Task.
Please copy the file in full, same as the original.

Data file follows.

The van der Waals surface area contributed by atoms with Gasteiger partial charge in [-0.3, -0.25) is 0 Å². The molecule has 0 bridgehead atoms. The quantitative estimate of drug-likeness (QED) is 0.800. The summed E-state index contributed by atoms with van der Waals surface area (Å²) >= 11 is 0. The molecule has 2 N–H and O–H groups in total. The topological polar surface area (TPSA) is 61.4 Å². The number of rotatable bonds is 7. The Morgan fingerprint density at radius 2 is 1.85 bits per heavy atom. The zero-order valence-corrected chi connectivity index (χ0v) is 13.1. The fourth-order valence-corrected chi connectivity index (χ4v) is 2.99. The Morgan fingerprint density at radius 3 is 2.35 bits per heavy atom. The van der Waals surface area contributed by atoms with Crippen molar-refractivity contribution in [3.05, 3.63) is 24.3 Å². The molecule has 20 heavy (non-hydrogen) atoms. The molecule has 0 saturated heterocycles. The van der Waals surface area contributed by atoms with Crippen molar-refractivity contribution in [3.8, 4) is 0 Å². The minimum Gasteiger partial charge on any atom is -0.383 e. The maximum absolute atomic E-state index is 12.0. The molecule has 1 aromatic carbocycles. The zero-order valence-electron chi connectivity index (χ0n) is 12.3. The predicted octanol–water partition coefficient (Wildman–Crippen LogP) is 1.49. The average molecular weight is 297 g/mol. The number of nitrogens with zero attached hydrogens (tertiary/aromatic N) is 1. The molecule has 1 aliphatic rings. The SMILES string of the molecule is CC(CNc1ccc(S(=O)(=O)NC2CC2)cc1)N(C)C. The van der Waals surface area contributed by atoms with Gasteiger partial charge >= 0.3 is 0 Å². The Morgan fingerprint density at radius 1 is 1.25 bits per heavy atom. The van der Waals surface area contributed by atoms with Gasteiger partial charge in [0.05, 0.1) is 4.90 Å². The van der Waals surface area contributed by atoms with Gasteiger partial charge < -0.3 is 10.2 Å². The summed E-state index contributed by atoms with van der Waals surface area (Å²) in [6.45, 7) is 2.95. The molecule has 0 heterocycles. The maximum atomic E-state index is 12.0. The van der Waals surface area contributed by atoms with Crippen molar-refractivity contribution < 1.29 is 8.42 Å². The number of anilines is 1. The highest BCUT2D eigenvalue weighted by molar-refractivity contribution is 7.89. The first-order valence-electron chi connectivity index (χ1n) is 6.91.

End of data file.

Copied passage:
The van der Waals surface area contributed by atoms with Gasteiger partial charge in [-0.3, -0.25) is 0 Å². The molecule has 0 bridgehead atoms. The quantitative estimate of drug-likeness (QED) is 0.800. The summed E-state index contributed by atoms with van der Waals surface area (Å²) >= 11 is 0. The molecule has 2 N–H and O–H groups in total. The topological polar surface area (TPSA) is 61.4 Å². The number of rotatable bonds is 7. The Morgan fingerprint density at radius 2 is 1.85 bits per heavy atom. The zero-order valence-corrected chi connectivity index (χ0v) is 13.1. The fourth-order valence-corrected chi connectivity index (χ4v) is 2.99. The Morgan fingerprint density at radius 3 is 2.35 bits per heavy atom. The van der Waals surface area contributed by atoms with Crippen molar-refractivity contribution in [3.05, 3.63) is 24.3 Å². The molecule has 20 heavy (non-hydrogen) atoms. The molecule has 0 saturated heterocycles. The van der Waals surface area contributed by atoms with Crippen molar-refractivity contribution in [3.8, 4) is 0 Å². The minimum Gasteiger partial charge on any atom is -0.383 e. The maximum absolute atomic E-state index is 12.0. The molecule has 1 aromatic carbocycles. The zero-order valence-electron chi connectivity index (χ0n) is 12.3. The predicted octanol–water partition coefficient (Wildman–Crippen LogP) is 1.49. The average molecular weight is 297 g/mol. The number of nitrogens with zero attached hydrogens (tertiary/aromatic N) is 1. The molecule has 1 aliphatic rings. The SMILES string of the molecule is CC(CNc1ccc(S(=O)(=O)NC2CC2)cc1)N(C)C. The van der Waals surface area contributed by atoms with Gasteiger partial charge >= 0.3 is 0 Å². The Morgan fingerprint density at radius 1 is 1.25 bits per heavy atom. The van der Waals surface area contributed by atoms with Gasteiger partial charge in [0.05, 0.1) is 4.90 Å². The van der Waals surface area contributed by atoms with Gasteiger partial charge < -0.3 is 10.2 Å². The summed E-state index contributed by atoms with van der Waals surface area (Å²) in [6.45, 7) is 2.95. The molecule has 0 heterocycles. The maximum atomic E-state index is 12.0. The van der Waals surface area contributed by atoms with Crippen molar-refractivity contribution < 1.29 is 8.42 Å². The number of anilines is 1. The highest BCUT2D eigenvalue weighted by molar-refractivity contribution is 7.89. The first-order valence-electron chi connectivity index (χ1n) is 6.91.